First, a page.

Iran today demanded the return of an Air Force lieutenant colonel and his wife who commandeered a cargo plane to eastern Turkey and asked for temporary political asylum, the semiofficial Anatolia news agency said.
The Turkish Foreign Ministry had no immediate response to the Iranian request. Turkey's ruling generals met late into the night to consider the case, hoping for a solution that would not alienate Iran but also not endanger the life of the officer, identified as Cevat Hussein, and his wife. They were quoted as saying they faced certain execution if returned to Iran.
The couple commandeered the cargo plane yesterday during a routine internal flight and forced the pilot and crew of 10 to fly to Van, a largely Kurdish-populated city 55 miles west of the Iranian border.
Today, Turkish officials sent the plane and the crew back to Iran.
In Tehran, meanwhile, Iran's former deputy prime minister and government spokesman, Abbas Amir Entezam, went on trial on a charge of conspiring against the Islamic revolution in collusion with the Central Intelligence Agency, the official Pars News Agency reported.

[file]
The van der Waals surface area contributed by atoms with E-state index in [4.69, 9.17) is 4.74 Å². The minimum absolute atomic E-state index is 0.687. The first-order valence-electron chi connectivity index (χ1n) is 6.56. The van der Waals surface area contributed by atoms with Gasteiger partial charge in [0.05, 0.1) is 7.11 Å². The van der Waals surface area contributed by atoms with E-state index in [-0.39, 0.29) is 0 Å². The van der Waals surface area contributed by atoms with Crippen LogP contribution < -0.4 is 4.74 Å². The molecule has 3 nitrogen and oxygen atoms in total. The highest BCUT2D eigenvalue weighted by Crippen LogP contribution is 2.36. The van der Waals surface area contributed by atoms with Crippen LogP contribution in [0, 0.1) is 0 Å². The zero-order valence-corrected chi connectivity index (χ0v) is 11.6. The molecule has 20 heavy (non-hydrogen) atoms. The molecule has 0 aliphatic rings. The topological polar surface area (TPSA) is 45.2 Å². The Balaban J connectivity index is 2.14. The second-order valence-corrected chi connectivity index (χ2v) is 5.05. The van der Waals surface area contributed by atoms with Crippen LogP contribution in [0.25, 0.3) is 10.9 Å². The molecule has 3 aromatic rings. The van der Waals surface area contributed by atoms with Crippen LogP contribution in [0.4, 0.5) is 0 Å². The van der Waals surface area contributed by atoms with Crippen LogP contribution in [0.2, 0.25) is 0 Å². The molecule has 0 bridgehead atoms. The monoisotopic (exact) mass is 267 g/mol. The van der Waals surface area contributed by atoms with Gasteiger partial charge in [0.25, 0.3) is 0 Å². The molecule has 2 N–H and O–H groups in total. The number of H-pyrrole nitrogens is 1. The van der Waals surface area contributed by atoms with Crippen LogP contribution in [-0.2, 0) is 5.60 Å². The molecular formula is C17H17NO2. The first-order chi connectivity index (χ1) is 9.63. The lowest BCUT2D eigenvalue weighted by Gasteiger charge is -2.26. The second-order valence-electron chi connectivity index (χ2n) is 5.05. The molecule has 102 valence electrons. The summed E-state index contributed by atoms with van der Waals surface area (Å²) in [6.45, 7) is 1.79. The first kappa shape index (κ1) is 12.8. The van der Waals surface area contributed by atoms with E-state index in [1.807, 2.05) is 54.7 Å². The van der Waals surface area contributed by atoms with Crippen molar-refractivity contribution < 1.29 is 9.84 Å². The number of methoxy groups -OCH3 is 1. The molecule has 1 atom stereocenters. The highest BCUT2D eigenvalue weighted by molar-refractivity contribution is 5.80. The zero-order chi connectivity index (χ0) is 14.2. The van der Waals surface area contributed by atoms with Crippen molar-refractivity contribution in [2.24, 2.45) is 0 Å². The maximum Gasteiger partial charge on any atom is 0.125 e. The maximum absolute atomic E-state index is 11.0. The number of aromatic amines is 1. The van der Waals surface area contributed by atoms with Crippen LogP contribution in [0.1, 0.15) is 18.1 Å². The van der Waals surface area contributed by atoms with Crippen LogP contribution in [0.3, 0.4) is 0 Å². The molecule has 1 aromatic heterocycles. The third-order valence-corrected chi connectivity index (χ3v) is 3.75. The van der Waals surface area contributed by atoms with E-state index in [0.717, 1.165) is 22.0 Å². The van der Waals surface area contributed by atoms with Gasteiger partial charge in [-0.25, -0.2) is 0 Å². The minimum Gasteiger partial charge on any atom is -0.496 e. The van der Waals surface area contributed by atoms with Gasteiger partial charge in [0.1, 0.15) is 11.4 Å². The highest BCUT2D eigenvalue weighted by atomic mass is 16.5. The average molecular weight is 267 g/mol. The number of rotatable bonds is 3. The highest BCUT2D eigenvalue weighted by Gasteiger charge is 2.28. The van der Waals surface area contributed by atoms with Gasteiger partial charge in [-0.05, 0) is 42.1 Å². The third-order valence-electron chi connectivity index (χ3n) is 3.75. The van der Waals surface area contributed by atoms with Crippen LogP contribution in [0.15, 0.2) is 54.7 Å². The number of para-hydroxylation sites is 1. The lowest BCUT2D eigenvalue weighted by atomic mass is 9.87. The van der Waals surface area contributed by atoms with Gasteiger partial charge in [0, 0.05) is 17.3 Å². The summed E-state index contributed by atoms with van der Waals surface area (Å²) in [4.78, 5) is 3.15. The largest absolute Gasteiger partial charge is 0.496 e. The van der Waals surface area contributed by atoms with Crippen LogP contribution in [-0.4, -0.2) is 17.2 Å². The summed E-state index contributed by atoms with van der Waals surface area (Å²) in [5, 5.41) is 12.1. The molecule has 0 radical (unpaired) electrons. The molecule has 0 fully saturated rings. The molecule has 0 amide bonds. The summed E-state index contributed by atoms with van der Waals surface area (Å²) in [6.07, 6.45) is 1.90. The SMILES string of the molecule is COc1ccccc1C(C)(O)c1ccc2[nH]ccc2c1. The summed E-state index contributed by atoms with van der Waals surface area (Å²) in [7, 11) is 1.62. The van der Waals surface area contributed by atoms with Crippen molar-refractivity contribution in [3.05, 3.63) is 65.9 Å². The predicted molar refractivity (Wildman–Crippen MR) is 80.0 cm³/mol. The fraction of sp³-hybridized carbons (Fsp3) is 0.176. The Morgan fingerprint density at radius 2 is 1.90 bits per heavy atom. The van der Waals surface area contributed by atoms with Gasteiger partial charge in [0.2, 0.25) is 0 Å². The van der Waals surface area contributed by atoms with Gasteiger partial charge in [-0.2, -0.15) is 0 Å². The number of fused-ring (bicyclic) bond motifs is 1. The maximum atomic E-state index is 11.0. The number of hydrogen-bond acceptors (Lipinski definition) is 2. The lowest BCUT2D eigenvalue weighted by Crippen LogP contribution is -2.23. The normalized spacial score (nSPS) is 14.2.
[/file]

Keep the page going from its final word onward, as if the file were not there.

In the opening court session at Tegran's Evin Prison, former prime minister Mehdi Bazargan defended the actions of his onetime subordinate. Bazargan, a moderate who headed the first government after Ayatollah Ruhollah Khomeini's revolution toppled the Iranian monarchy in February 1979, called the charges against Entezam "baseless allegations."
Khomeini, who is trying to quiet the political warfare between President Abol Hassan Bani-Sadr and his fundamentalist foes, stepped into the feud yesterday with a ban on virtually all political speeches until the war with Iraq is over.
Both sides today pledged to abide by the ban, which, although it is expected to silence the feuding, is not expected to end it.